Eric Garcetti talked about how he has led on pension reform and would like to bring “geek chic” to Los Angeles, so engineers educated in the city would stay to build tech jobs.
Wendy Greuel touted her recent endorsement from President Bill Clinton and how she is a strong leader, not a flashy campaigner.
The two candidates for mayor of Los Angeles made robust cases for themselves in a televised debate Monday night from the USC Health Sciences Campus east of downtown, but they became most passionate when they squared off again on the question of who would be the most independent leader.
Greuel, the city controller, raised what she called an “ethics violation” by Garcetti, accusing the city councilman of delaying a hearing that would have provided the council and public with negative information about a 2009 ballot measure promoting solar power. (The measure lost.)
Garcetti countered by noting that Greuel would not be able to make independent decisions after a campaign group, Working Californians, put at least $3 million into the effort to elect her, a large portion of it from the powerful union that represents Department of Water and Power employees.
Although the election is four weeks away, voting by mail begins this week, so voters’ perceptions of Monday’s debate could loom large. In the March primary, more than 45% of voters cast ballots they received in the mail.
The candidates don’t face each other in another televised debate until May 1, a forum scheduled to be broadcast by KCAL-TV Channel 9. The runoff election is May 21.
Besides raising the alleged conflict allegation against Garcetti — charges asserted Monday by Greuel’s ally, former Controller Rick Tuttle and rebutted by a Garcetti ally, Councilwoman Jan Perry — Greuel argued that her opponent talks tough about the DWP but has not taken actions to back up his words. Garcetti voted for pay raises for DWP employees and rate increases for the public, she said.
Garcetti said he had been one of those who pushed to create the position of ratepayer advocate at the utility along with Perry, a first-round candidate for mayor who lost in the primary and has since endorsed Garcetti. He noted that Greuel had also approved DWP pay raises when she was a council member.
A day after a USC Price/Los Angeles Times Poll showed her trailing Garcetti by 10 percentage points, Greuel also tried to use the debate to reestablish a theme she raised earlier in the race — that she is the workhorse who can get things done, while Garcetti is a show horse, who knows how to campaign but not to lead.
“There may be a lot of people who are great campaigners, but I’m a great leader,” Greuel said. “There may be a lot of people who can talk a lot, but I’m a good manager. I’m going to lead the city of L.A. in a way that will distinguish myself.”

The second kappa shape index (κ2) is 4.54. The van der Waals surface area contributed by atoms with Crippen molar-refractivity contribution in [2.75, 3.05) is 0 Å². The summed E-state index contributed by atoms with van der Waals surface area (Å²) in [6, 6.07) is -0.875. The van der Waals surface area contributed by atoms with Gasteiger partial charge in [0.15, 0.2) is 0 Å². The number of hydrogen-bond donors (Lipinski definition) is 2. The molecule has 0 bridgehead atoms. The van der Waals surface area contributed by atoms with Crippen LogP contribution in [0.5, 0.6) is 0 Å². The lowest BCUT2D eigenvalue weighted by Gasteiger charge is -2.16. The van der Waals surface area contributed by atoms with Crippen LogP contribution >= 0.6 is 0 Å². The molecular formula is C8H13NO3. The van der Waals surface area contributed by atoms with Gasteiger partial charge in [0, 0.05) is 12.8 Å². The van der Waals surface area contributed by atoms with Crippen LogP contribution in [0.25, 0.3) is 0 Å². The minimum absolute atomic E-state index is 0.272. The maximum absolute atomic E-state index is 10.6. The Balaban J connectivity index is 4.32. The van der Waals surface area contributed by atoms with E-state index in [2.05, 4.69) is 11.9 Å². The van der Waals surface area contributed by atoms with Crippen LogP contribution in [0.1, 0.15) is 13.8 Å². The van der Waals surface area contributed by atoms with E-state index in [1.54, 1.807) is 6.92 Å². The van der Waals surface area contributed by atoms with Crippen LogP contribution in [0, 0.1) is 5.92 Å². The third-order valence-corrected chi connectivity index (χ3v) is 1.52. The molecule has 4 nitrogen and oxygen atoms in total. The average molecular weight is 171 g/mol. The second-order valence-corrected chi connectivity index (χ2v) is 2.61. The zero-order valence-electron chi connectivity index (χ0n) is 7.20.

Garcetti countered by talking about the improvements that his constituents have seen in Hollywood, Silver Lake and Atwater Village during the 12 years he has been on the council. He repeated that the Los Angeles Area Chamber of Commerce had ranked his district No. 1 in job growth and described expanding the number of parks in his district, from 16 to 47, since 2001.
While Greuel had endorsements from the “power-brokers” in business and labor, Garcetti said he had results people could see with their own eyes.
“I don’t know if I’m amused or scared that Mr. Garcetti has been hypocritical about this issue,” Greuel said in her toughest shot of the night. “He voted in 2009 for raises for employees of DWP. Two, voted not only to raise rates for the people who are watching tonight, three, took thousands of dollars from the Water and Power union and four took a world-class trip paid for by the DWP.”
Garcetti punched back equally hard: “Attacks like you just heard are the kind of attacks you hear from a desperate campaign. They are signs of a campaign that is losing.” He said that although his donations from the DWP union had been “a few thousand,” Greuel had received “millions of dollars.” The International Brotherhood of Electrical Workers has actually donated on behalf of the controller about half of the $3 million in independent expenditure money raised during the mayoral campaign.
Greuel cited the fact that she audited the DWP eight times as proof that she could be independent. But Garcetti scoffed that she had found “zero dollars in fraud, waste and abuse.” He asked the audience: “I don’t believe there’s zero dollars. Do you?”
Greuel then retorted that she had every right to go after Garcetti because “he’s questioned my integrity.”
Greuel took it from all sides when there were five leading candidates in the first round of the election. Now Garcetti may feel the extra pressure of being the apparent front-runner.
After the councilman made his claims about strong business growth in his district, debate panelist Frank Stoltze of KPCC-FM (89.3) offered a different interpretation. “I was talking with someone from the chamber a little bit earlier, and they are not satisfied with your record on improving the economy,” Stoltze said. “They’re not happy with your putting limits on Wal-Mart, on living-wage requirements, on waste-hauler restrictions — a list. They’re very concerned about your role on the economy and your ability to improve it.”
Garcetti countered that businesspeople who knew him best — represented by the Hollywood Chamber of Commerce — have supported him. He said the shots he has taken from other business interests were because “I have done things in this campaign that have made me the independent candidate. I am not the handpicked candidate of the downtown power-brokers.”